For President Johnson, Goal was Reached with ‘Great Society’ Legislation

lyndon-b-johnson-great-society-bill-signing-pens-from-1965
A complete set of 50 pens President Johnson used to sign “Great Society” legislation in 1965 sold for $18,750 at a November 2015 Heritage auction.

By Jim O’Neal

Whether Lyndon B. Johnson intended to run a second time for the presidency (after his 1964 election) is uncertain. Many of his predecessors had made it clear that one elected term was enough.

Theodore Roosevelt made a campaign promise not to run again for president and regretted it so much that he later ran anyway (in 1912). Rutherford B. Hayes never intended to run more than once (and was happy he hadn’t), and neither did Harry Truman or Calvin Coolidge. Except for TR, these men were no longer popular by the end of their first elected term, and it most likely would have been a waste of time.

So it was with LBJ. On March 31, 1968, he took the nation by surprise when he announced abruptly in a televised address from his office, “I shall not seek, and I will not accept, the nomination of my party for another term as your president.”

Johnson had even spoken of resigning, but if anything deterred him, it was the fear of losing his “Great Society” programs in Congress. Even the media-fueled support for Robert Kennedy was threatening, because Johnson never trusted him and was leery of his lack of power with Congress to be sure the programs got enacted. Johnson cared more about his agenda than the presidency.

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President Johnson signs legislation.

Then, shortly after his retirement speech, came the assassinations of Dr. Martin Luther King Jr. (April) and Kennedy (June), which stirred even more violence in the streets. The military was on stand-by and ready to pour into Washington if rioting was too much for the police. For the man in the White House, the outside world was a horror show and the idea of returning to his ranch grew more appealing. A long-time colleague from the old days, Congressman Jack Brooks, said the president did not seek reelection because he “kind of wanted to get back home,” adding for those who might not understand, “It’s not so bad out on the ranch, you know.”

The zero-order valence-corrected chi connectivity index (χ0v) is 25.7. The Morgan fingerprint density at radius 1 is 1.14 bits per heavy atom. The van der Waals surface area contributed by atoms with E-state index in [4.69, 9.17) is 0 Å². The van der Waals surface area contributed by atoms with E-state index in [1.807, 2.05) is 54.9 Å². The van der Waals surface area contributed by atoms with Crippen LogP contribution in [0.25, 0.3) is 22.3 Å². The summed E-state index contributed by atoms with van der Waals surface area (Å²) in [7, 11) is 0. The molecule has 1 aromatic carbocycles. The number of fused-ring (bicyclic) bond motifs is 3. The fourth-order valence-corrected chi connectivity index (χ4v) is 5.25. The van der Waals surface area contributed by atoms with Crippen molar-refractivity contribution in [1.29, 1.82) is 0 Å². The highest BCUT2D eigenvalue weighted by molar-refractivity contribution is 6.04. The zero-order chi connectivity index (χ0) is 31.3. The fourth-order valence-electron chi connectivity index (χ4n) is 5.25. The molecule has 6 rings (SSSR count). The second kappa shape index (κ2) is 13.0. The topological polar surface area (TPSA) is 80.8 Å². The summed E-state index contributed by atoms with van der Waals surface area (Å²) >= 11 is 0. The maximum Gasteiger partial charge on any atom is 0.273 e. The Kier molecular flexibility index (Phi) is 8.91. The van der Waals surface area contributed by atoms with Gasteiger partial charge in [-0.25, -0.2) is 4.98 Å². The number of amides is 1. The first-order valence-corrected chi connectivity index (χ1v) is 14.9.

Some presidents depart the White House invigorated, but most leave exhausted. For LBJ, the office had drained his vigor and confidence. He also believed that history would never give him credit for achieving the most powerful social agenda since Roosevelt’s New Deal. It was Johnson’s political skill that made it happen, not JFK, but Johnson believed that somehow the applause would inevitably go to his more popular predecessor. Sadly, he was right, but in recent years, a more balanced narrative has evolved.

Republicans nominated Richard Nixon in August 1968 and the Democrats chose VP Hubert Humphrey. LBJ did not attend the convention to share Humphrey’s triumph since he didn’t want to add any Vietnam War baggage to the ticket. During the campaign, the war flared on and LBJ was still impassioned to end it. On Oct. 31, just days before the election, he even announced a halt to the bombing, but it was too late.

On Jan. 14, 1969, President Johnson delivered his final State of the Union to Congress. It was strong, pragmatic and well-received by his old Senate colleagues – and in a venue where he was very comfortable.

Then it was time to pack up and head back to Texas.

Jim O'NielIntelligent Collector blogger JIM O’NEAL is an avid collector and history buff. He is President and CEO of Frito-Lay International [retired] and earlier served as Chairman and CEO of PepsiCo Restaurants International [KFC Pizza Hut and Taco Bell].

Looking Back, President Ford’s Pardon was the Right Thing to Do

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A first edition copy of Gerald Ford’s 1979 autobiography A Time to Heal, inscribed to Caspar Weinberger, sold for nearly $900 at a February 2010 auction.

By Jim O’Neal

When Vice President Spiro Agnew resigned in 1973, accepting conviction for income tax violations in lieu of facing trial on bribery charges, the door to the White House swung open to Gerald R. Ford.

The Constitution’s 25th Amendment, adopted in 1967, came into use for the first time. It provided that a vacancy in the office of vice president could be filled by nomination by the president and confirmation by both houses of Congress. President Richard Nixon, reeling from the twin blows of the Watergate scandals and the Agnew bribery charges, began a frantic scramble to fill the vacancy with someone acceptable to the public and whom Congress would quickly approve. He also needed someone he could trust as unquestionably loyal.